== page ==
Chapters 16-20 feature Harry Kellar, Kellar's successor Howard Thurston, Dante the Great, Harry Jansen, the Bamberg family, Harry Blackstone Sr., Harry Blackstone Jr., P. C. Sorcar, P. C. Sorcar Jr., and Gogia Pasha. Randi also provides a personal account of his awe of Blackstone Sr. In Chapter 21, Randi offers an account of the life and work of the escape artist Harry Houdini, which is written in more detail than the mini-biographies in the rest of the book. Chapters 22 and 23 cover four generations of "Richiardi"s, the comic strip hero "Mandrake the Magician", and Leon Mandrake.

The mini biographies in chapters 24-28 are grouped according to genre of magic. Chapter 24 focuses on escape artists including Dean Gunnarson, Bernardi Eskilsen, Hilden Neureiter, and Laurice. Randi also provides an account of the time he nearly died while trying to escape from a safe. Chapter 25 is about the "manipulators" Cardini and Channing Pollock. In Chapter 26, Randi discusses a variety of mentalists, some of whom include Washington Irving Bishop, Max Maven, Joseph Dunninger, Uri Geller, and Steve Shaw. Chapter 27 is about the pickpockets Dominique Risbourg, Dr. Giovanni, and Borra. Chapter 28 is about the children’s entertainers Johnny Giordemaine and Alo Bongo, and street workers.

In chapter 29, Randi offers a historical perspective on magic in China, Japan, and India. Chapter 30 covers approximately two dozen "modern wizards", some of whom include Robert Harbin, Penn & Teller, Jeff McBride, Lance Burton, and David Copperfield.


Conjuring received mostly positive reviews. Kirkus Reviews wrote that the book was "lively, opinionated, and impeccably well informed", praising it for "shedding new light on even the most famous", and also calling it "[a] must for magic-lovers". The review did note, however, that the book could have been improved by including "explanation[s] of how the hundreds of stunts and tricks described were performed". In the Detroit Free Press, Judy Rose wrote that Randi's "bizarre history of magic makes very good reading". In the South Florida Sun Sentinel, Bill Kelley praised Randi's "meticulous, encyclopedic assessment of his forebears and colleagues", also praising the "superbly reproduced illustrations" that complement the text. Kelley also praised the book for "finally" providing a magician's view of other magicians. John Meacham wrote in the Times Colonist that the book was "extremely well researched" and was "invaluable to the devoted magician and very good reading for the person who just wants to get the background of the who, when, but not how of magic". However, Meacham made the "slight criticism" that Randi "does take it for granted that a lay person understands all the lingo or the modus operandi of the profession". In The Kingston Whig-Standard, Justin Busch described the book as an "amiable, chatty historical survey", also praising the book for being "lavishly illustrated". The Anniston Star recommended the book, calling it a "fascinating history" with "nostalgia, amazement, revelation and mystery".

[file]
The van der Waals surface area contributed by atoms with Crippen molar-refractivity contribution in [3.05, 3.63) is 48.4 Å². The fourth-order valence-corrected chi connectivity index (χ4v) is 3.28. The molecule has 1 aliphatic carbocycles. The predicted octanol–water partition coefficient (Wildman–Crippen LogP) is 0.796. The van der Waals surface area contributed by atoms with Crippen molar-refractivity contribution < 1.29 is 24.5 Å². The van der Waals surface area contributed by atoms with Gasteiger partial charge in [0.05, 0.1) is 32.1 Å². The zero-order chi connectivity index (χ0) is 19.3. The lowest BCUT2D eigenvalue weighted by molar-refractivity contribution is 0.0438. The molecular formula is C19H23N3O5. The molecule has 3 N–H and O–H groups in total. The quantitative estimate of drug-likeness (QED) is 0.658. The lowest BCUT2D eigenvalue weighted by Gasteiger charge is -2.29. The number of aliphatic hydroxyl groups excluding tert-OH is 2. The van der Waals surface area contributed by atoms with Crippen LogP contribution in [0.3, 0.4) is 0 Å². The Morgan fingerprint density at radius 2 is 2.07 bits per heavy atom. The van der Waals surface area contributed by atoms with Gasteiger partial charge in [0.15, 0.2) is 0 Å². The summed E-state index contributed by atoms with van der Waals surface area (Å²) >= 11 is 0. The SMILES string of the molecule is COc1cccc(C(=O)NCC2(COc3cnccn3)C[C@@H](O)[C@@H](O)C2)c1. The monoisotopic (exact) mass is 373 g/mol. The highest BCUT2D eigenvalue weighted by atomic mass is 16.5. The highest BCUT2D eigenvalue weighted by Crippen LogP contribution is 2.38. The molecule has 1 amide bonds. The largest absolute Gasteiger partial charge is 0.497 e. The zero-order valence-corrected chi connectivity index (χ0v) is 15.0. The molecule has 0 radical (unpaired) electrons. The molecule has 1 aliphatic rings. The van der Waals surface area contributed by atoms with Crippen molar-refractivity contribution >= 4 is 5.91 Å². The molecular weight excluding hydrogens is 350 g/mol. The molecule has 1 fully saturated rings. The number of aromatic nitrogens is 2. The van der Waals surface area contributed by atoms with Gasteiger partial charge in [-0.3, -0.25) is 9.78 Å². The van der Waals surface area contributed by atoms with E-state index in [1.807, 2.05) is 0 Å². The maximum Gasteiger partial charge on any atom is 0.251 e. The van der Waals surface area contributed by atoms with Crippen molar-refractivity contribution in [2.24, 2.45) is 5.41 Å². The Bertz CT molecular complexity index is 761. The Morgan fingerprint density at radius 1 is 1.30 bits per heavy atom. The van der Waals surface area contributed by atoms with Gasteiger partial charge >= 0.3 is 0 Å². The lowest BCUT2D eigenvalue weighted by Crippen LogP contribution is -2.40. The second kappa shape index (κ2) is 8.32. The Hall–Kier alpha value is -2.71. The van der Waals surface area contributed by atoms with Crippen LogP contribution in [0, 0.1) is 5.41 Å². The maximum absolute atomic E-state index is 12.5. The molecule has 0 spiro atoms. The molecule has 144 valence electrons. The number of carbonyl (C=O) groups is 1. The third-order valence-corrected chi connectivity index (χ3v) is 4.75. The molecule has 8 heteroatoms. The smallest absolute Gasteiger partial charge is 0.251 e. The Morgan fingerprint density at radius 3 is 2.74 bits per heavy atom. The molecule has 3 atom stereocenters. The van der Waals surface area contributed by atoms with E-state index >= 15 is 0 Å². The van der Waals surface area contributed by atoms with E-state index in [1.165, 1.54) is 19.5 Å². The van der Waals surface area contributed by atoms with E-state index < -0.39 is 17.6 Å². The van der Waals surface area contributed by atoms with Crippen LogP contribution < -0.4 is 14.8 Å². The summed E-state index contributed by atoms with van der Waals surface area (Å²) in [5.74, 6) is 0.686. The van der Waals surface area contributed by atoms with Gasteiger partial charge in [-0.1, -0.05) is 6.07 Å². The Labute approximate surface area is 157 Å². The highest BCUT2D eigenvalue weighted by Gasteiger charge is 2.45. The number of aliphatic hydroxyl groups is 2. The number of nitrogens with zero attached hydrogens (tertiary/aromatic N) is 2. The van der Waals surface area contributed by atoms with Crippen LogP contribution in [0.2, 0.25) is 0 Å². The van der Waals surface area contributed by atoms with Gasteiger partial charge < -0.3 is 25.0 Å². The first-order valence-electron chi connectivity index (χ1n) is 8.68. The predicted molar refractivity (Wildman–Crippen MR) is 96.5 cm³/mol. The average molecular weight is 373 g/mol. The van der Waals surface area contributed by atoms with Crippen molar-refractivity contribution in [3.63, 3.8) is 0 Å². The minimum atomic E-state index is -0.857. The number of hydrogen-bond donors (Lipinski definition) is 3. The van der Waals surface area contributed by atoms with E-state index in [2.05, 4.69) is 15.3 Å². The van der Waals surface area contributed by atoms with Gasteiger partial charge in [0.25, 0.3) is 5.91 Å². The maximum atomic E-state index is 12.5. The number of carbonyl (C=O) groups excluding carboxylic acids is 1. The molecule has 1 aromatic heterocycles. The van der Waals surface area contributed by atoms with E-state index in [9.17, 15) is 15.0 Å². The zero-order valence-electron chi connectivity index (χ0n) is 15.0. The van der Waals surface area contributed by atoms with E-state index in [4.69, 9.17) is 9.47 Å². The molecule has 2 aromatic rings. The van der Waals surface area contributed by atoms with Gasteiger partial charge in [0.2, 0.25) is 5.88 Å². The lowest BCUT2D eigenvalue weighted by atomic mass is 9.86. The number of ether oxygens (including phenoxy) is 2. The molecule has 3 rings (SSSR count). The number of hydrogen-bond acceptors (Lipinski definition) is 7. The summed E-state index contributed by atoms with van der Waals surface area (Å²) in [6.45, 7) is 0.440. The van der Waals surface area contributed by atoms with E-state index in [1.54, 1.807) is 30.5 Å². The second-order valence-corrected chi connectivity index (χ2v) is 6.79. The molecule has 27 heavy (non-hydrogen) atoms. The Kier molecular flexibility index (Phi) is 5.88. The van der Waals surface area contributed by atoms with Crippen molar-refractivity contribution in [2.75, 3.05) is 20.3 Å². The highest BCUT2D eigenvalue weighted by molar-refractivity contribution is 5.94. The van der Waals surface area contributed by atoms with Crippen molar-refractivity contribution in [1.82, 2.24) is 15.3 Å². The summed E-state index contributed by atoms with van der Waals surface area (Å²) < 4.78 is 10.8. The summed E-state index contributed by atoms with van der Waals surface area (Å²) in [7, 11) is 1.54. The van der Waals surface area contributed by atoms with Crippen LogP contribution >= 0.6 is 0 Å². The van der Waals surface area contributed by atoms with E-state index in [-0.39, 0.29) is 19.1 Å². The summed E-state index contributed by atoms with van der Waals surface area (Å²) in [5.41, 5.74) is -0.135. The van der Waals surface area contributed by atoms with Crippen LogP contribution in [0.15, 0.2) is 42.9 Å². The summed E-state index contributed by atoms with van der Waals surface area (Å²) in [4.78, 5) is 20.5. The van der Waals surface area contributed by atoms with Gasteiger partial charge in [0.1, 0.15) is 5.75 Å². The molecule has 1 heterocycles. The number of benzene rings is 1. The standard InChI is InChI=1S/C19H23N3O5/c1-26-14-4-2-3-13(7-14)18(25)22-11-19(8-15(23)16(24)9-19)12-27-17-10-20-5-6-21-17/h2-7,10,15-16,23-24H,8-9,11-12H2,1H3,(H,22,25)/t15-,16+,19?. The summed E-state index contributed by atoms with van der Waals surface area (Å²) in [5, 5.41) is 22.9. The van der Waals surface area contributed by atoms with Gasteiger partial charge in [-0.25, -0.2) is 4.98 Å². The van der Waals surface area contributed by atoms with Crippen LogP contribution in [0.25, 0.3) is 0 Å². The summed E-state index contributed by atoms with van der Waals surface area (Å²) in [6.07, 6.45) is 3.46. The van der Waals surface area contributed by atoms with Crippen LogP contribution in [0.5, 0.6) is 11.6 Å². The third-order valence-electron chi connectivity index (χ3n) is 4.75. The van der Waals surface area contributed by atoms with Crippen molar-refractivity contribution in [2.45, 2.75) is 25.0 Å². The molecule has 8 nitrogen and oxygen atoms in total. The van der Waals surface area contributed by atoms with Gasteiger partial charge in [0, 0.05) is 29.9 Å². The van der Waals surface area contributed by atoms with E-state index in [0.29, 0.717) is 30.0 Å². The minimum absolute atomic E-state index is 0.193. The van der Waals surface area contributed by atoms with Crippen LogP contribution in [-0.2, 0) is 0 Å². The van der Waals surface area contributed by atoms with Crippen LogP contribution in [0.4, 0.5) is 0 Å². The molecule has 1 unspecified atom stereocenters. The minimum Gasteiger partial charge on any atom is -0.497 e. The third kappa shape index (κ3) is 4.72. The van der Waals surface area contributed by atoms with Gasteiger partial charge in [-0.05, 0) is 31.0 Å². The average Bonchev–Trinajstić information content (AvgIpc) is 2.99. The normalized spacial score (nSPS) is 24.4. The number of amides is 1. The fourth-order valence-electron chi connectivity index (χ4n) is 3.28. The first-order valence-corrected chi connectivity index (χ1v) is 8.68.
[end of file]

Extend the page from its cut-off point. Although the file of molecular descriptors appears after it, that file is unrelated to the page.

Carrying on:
In a negative review, Publishers Weekly described the book as "broad but ultimately unsatisfying", also writing that it "becomes tedious as it degenerates into a collection of brief profiles of relatively obscure performers". The review also criticised Randi for not revealing the secrets behind the illusions described in the book.